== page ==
We've gone over the different types of dogs used in hunting, but how exactly does hunting with a dog work?
The following four categories are the most common forms of hunting:
- Sight hunting: Dogs are especially useful in sight hunting because the game has yet to be discovered. It's known to be in the area, but hasn't often come into open view. The aid of a dog's sense of smell could reduce the amount of time it takes to locate prey.
- Stand hunting: Dogs aren't as useful in stand hunting (a common method of deer hunting), in which the hunter picks a location and waits there for animals to expose themselves.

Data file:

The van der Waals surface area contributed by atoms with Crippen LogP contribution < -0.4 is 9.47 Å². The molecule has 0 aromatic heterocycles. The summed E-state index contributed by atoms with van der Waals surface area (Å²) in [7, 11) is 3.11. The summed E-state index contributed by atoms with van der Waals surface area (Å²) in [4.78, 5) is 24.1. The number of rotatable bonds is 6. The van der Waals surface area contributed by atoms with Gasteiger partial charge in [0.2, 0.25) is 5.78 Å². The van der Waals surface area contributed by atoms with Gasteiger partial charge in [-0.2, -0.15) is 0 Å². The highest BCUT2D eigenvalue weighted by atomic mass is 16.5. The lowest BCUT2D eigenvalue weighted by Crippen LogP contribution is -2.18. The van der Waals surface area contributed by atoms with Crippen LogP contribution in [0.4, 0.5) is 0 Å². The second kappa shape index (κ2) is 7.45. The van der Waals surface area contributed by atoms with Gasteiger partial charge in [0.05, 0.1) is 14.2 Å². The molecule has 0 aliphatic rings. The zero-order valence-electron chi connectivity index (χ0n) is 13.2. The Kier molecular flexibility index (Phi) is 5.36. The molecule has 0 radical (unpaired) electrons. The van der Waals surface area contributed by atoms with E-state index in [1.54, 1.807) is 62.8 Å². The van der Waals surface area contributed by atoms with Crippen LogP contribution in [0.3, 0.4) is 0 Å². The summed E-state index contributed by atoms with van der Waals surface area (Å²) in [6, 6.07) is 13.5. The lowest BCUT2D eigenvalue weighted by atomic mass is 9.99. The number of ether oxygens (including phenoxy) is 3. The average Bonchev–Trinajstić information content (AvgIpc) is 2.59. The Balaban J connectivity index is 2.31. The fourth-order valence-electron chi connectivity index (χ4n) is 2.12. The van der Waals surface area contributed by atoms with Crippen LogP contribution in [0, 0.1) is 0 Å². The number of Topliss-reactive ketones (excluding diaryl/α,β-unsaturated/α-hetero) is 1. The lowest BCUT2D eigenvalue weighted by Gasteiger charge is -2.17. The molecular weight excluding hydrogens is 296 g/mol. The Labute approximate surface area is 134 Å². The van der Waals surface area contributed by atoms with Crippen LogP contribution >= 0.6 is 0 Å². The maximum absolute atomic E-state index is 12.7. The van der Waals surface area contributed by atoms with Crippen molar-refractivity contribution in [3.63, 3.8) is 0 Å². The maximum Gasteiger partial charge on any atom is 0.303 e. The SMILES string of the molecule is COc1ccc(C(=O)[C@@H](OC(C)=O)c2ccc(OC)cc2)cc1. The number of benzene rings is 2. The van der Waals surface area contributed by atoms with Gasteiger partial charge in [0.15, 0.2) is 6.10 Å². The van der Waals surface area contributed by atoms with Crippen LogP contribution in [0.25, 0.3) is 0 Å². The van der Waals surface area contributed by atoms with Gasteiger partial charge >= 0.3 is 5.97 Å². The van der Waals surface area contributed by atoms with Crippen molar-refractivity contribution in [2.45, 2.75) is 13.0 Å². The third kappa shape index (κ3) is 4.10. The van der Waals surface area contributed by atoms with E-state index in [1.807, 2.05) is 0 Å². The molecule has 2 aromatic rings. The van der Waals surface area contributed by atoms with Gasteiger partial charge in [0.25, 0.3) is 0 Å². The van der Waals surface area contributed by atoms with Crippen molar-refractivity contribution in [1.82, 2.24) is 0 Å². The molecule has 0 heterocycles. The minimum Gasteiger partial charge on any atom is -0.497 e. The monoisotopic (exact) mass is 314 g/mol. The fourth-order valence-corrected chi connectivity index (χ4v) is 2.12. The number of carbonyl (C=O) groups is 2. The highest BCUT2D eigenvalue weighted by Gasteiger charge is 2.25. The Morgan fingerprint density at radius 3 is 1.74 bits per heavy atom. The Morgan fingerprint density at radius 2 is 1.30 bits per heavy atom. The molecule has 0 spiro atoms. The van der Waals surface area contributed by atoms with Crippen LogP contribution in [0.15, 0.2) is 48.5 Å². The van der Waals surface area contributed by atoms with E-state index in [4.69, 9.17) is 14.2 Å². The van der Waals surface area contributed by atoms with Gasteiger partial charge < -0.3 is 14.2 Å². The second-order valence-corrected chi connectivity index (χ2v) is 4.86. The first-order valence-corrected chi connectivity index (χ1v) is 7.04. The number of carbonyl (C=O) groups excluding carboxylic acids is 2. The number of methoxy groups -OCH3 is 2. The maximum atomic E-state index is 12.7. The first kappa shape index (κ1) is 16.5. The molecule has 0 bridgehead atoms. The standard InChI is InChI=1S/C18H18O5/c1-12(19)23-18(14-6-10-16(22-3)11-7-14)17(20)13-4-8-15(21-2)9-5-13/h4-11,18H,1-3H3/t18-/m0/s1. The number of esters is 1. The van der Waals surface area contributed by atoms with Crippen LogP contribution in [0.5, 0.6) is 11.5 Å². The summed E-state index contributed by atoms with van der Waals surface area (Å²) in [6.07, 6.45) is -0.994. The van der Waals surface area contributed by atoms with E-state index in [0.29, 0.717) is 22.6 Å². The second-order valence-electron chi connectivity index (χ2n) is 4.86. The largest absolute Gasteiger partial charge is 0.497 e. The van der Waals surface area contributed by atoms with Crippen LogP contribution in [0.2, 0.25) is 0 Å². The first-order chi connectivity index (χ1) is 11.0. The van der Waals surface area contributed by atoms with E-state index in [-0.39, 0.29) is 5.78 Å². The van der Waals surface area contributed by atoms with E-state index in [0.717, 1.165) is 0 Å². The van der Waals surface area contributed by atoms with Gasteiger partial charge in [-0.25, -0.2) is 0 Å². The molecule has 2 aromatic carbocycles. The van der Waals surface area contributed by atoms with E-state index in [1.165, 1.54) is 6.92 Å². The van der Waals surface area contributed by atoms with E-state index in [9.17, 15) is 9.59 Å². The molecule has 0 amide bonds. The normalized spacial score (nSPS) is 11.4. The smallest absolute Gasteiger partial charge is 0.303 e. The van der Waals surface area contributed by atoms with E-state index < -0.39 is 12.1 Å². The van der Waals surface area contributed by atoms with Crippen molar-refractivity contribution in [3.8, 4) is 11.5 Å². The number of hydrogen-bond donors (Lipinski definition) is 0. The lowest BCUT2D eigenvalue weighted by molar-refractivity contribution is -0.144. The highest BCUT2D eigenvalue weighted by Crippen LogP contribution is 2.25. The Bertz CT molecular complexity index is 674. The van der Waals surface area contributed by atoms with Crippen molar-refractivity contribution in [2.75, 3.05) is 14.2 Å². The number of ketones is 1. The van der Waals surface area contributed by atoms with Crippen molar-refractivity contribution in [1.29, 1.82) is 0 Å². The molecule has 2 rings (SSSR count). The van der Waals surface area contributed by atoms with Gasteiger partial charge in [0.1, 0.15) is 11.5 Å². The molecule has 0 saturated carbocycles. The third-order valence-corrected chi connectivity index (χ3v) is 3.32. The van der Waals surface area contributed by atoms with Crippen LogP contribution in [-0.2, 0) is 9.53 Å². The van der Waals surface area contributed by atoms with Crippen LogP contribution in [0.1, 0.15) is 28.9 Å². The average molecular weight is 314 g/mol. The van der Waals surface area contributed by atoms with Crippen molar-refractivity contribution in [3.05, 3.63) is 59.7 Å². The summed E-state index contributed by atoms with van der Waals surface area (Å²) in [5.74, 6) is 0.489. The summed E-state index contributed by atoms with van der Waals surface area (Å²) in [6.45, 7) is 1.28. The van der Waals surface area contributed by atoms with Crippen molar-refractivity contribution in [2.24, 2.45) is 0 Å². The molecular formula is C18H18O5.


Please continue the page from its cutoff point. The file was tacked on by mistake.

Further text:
- Stalking: Hunters track down an animal that they can see but is too far away for a clean shot. They slowly move toward it, trying not to be seen or heard. A dog might not be the best companion here because it may not be quiet enough.
- Driving: A group of hunters will intentionally make noise in hopes of scaring their game and forcing it out into the open. This method is very appropriate for hunting with dogs [source: the Hunting Dog].
Dogs don't just magically become great hunters -- you have to train them. Check out the next page for tips on training hunting dogs.